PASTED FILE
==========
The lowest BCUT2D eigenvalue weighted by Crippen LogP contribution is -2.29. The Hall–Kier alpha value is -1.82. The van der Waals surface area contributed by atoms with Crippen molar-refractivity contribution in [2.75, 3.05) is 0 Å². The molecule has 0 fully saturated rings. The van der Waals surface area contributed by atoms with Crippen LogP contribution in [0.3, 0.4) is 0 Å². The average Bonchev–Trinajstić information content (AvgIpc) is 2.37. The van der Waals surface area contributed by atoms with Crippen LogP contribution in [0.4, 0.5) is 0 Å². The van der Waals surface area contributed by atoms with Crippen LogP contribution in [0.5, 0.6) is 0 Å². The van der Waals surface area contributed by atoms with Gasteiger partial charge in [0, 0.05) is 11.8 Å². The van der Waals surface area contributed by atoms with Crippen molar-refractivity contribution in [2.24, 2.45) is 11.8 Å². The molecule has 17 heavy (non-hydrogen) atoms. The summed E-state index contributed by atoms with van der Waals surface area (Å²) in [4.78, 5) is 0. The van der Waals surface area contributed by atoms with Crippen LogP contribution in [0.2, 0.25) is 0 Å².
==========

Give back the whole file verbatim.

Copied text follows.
The lowest BCUT2D eigenvalue weighted by Crippen LogP contribution is -2.29. The Hall–Kier alpha value is -1.82. The van der Waals surface area contributed by atoms with Crippen molar-refractivity contribution in [2.75, 3.05) is 0 Å². The molecule has 0 fully saturated rings. The van der Waals surface area contributed by atoms with Crippen LogP contribution in [0.3, 0.4) is 0 Å². The average Bonchev–Trinajstić information content (AvgIpc) is 2.37. The van der Waals surface area contributed by atoms with Crippen LogP contribution in [0.4, 0.5) is 0 Å². The van der Waals surface area contributed by atoms with Crippen LogP contribution in [0.5, 0.6) is 0 Å². The van der Waals surface area contributed by atoms with Gasteiger partial charge in [0, 0.05) is 11.8 Å². The van der Waals surface area contributed by atoms with Crippen molar-refractivity contribution in [2.24, 2.45) is 11.8 Å². The molecule has 17 heavy (non-hydrogen) atoms. The summed E-state index contributed by atoms with van der Waals surface area (Å²) in [4.78, 5) is 0. The van der Waals surface area contributed by atoms with Crippen LogP contribution in [0.2, 0.25) is 0 Å².